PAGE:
• Keep an open dialogue. "Asking for a raise should be a natural part of an ongoing conversation."

After you get the raise

Don't forget to follow up over email.

Mention your excitement to continue making great contributions to the company. Spell out all changes to your compensation package and when they will take effect.

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A raise
... is a recognition that you’re now contributing at a higher level than when your salary was last set. 

A raise isn’t a favor or a gift; it’s a way for employers to pay fair market valu...

It’s normal to ask

It’s not greedy or entitled to ask for a raise.  Unless you work somewhere truly dysfunctional, it’s understood that you work for money. This is okay.

  • you’re not asking for an amount that’s wildly out of sync with the market for your work, and 
  • you have a track record of strong work.
Be emotionally intelligent about your timing

You shouldn’t ask to talk about your salary when your manager is especially harried or having a bad day or nervous about impending budget cuts. 

On the other hand, if you’ve just saved the day with an important client or garnered rave reviews for a high-profile project, or if your boss has seemed particularly pleased with you lately, now might be a particularly good time to make the request.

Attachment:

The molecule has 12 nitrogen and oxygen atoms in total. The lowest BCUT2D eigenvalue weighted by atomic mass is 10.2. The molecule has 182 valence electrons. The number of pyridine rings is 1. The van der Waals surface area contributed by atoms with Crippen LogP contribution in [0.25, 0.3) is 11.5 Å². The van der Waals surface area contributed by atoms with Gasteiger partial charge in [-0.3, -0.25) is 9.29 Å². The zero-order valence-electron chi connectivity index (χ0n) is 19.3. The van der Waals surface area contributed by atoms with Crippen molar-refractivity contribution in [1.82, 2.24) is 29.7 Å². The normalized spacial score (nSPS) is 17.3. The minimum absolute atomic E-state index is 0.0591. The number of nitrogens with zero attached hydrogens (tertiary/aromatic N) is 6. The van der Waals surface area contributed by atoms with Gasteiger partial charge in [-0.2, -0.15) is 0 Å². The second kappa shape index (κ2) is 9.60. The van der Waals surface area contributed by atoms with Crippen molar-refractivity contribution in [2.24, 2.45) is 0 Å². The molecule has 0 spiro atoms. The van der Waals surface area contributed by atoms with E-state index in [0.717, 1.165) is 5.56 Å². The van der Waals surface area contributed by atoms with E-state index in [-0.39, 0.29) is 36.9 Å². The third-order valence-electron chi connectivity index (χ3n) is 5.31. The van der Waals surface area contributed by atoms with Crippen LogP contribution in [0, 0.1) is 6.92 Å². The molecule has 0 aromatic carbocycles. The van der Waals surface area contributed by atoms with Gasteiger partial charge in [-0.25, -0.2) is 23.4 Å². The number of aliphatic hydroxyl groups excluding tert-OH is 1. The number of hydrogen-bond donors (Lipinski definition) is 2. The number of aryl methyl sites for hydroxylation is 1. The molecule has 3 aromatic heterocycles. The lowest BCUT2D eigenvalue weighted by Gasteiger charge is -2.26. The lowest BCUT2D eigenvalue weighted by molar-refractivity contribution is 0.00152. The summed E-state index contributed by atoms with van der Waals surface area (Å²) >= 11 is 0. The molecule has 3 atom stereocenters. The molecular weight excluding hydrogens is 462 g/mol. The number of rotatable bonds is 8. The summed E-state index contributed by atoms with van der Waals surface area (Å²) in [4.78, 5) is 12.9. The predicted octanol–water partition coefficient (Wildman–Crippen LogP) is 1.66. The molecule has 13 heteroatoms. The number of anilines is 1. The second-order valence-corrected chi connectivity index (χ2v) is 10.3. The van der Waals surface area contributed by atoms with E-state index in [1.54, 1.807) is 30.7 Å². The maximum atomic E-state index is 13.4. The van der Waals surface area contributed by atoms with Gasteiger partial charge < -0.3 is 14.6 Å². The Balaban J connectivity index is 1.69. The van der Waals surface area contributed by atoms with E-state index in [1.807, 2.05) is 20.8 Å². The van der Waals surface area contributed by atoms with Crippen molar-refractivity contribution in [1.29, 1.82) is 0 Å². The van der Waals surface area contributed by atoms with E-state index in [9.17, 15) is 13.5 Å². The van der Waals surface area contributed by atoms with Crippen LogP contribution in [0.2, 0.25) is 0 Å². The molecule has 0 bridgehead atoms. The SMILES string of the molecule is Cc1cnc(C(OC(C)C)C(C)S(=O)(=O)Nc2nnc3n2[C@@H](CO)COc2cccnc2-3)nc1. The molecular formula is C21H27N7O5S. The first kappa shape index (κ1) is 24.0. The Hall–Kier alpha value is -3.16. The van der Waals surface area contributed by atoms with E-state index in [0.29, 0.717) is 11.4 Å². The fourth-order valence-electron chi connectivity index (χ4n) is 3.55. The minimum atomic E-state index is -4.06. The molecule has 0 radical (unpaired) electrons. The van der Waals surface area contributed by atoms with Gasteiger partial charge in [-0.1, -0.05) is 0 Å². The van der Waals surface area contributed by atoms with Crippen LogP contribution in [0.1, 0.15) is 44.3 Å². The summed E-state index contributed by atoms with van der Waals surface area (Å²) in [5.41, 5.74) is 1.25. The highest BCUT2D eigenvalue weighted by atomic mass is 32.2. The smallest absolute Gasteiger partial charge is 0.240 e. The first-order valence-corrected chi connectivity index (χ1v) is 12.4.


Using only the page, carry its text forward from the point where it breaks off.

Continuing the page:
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The right time to ask
  • How is the financial health of the company? If the company is not doing well, this is not the time to ask for a raise. 
  • How is your manager’s workload? If your manag...
Get salary trends

Every job has a market value. 

  • Compare what you’re currently being paid to the trends you find.

  • Consider your education, years of experience, years you’ve worked for your current employer and any specialized skills or attributes you bring to the table. 

  • Make a list of your accomplishments, taking note of which ones added the most value to the organization

  • Identify a salary range or percentage increase in pay that you’d be happy with. 

Set a meeting

Meet in person and in private. 

You should approach asking for a raise with the same level of seriousness you would have for a job interview or an important presentation, and you should dress accordingly.